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Organizations increasingly want to move their workloads to the cloud, but don’t often have confidence in doing so. This is attributable to a number of factors — security, governance, stringent guidelines for data protection in regulated industries just being a few. 

But to effectively digitally transform — and to stay ahead of, or at least keep pace with the pack — modern-day companies really have no choice but to use some form of the cloud. 

Thus, organizations are increasingly calling for more flexibility in cloud deployments. 

To increase its customers’ confidence in this area, Oracle today announced the release of Oracle Distributed Cloud. The new offering is intended to provide more flexibility across public, multicloud, hybrid and dedicated environments, according to the company. 

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“We’re ultimately changing the way our customers think about the cloud,” said Clay Magouyrk, EVP for Oracle Cloud Infrastructure. 

Increased cloud capabilities

Today’s announcement comes out of Oracle’s CloudWorld, and reflects growing demand for Oracle Cloud Infrastructure (OCI), according to the company. 

The new options include Oracle Alloy and Oracle MySQL HeatWave for Microsoft Azure. 

Oracle Alloy, a new cloud infrastructure platform, will enable organizations to become cloud providers themselves. They can roll out their own set of cloud services to customers, brand and tailor the experience, and package services and applications unique to their industry verticals. These could include service providers, integrators, independent software vendors (ISVs), financial institutions or telecommunications providers. 

Organizations can also use Alloy independently in their own data centers and fully control operations to help address their specific regulatory requirements. 

Also announced today: MySQL HeatWave service will now be natively available on AWS. It will also soon be available for Microsoft Azure as part of the Oracle Database Service for Microsoft Azure. This is available across 12 regions — including a newly-launched region in Johannesburg, South Africa — via Oracle Interconnect for Microsoft Azure. 

Oracle also announced today that OCI will add six commercial regions in Chicago, Serbia, Mexico, Colombia, Chile and Saudi Arabia. In addition, it will offer two public sovereign regions for the EU in Germany and Spain, which regulate sensitive workloads.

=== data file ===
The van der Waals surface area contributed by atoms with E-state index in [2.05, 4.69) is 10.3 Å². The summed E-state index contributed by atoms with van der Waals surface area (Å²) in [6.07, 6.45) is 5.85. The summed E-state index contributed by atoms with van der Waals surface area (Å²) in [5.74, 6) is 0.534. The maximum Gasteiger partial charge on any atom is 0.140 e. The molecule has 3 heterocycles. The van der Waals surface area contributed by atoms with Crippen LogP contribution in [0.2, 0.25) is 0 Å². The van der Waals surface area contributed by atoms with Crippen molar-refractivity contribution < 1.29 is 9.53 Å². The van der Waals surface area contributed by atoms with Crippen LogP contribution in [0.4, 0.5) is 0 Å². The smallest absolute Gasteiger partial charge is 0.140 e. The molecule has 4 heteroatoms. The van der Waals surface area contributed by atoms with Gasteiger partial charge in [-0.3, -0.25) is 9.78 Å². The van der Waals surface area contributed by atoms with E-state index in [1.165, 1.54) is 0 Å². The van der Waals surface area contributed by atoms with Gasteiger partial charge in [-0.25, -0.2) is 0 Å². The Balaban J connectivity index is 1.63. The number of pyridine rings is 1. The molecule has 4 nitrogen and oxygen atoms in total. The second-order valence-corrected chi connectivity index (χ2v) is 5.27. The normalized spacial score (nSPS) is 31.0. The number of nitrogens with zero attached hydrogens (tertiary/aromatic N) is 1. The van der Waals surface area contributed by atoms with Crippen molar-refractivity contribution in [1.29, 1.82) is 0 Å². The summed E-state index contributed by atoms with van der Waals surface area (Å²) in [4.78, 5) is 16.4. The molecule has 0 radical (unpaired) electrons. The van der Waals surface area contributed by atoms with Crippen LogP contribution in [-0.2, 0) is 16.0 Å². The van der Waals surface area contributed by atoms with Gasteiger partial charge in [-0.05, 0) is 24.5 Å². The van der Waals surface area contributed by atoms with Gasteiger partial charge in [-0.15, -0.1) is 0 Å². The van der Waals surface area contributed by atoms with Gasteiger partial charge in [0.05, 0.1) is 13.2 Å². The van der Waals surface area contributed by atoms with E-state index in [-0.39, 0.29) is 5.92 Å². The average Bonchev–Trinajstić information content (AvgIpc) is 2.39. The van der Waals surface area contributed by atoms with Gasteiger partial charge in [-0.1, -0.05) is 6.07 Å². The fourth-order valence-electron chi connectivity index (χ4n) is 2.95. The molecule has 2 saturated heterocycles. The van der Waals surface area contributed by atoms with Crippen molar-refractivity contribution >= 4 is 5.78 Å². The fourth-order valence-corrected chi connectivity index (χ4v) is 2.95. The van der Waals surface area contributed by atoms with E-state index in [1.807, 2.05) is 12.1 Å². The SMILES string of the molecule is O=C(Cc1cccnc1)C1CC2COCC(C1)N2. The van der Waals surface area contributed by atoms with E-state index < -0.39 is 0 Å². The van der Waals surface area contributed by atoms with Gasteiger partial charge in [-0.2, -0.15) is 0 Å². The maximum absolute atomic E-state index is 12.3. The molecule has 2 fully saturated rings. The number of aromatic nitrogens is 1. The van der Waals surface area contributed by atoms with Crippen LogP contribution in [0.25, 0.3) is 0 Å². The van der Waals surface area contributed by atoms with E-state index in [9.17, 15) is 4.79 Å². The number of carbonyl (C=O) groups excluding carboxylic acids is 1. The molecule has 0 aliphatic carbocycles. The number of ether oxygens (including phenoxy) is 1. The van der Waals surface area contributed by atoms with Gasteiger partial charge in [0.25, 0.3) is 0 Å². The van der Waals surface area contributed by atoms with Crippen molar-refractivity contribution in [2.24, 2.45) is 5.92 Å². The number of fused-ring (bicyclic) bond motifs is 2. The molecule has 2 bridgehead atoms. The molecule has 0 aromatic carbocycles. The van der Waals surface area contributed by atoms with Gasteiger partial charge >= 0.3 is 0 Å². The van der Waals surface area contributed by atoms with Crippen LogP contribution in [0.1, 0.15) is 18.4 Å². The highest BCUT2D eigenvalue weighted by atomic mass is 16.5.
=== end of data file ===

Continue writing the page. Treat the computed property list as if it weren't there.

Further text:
OCI Oracle Cloud Regions are a secure platform for all workloads that offer organizations a broad set of OCI services with improved latency in their own countries. OCI operates 40 commercial and government regions across 22 countries; it introduced 10 public cloud regions over the last year and has made the ambitious commitment to power all Oracle Cloud Regions with 100% renewable energy by 2025. Some regions in North and South America and Europe are already doing so. 

Continued cloud momentum

Oracle has also reported continued momentum of several of its products, including: 

  • OCI Dedicated Region, which allows organizations to run the full set of Oracle-managed cloud services in their data centers as an independent, dedicated cloud, with integrated hardware and software operated by OCI. Dedicated Region counts among its customers Vodafone, which plans to deploy six Dedicated Regions in its data centers across Europe, according to Oracle. Nomura Research Institute, Ltd., is also in production with two Dedicated Regions.
  • OCI Hybrid Cloud, which delivers cloud services at scale from the edge to the data center with Oracle Exadata Cloud@Customer. OCI now manages cloud infrastructure at customer data centers in more than 60 countries as a part of its distributed cloud. Earlier this year, OCI previewed Compute Cloud@Customer, which enables customers to run applications on managed infrastructure in their data centers.

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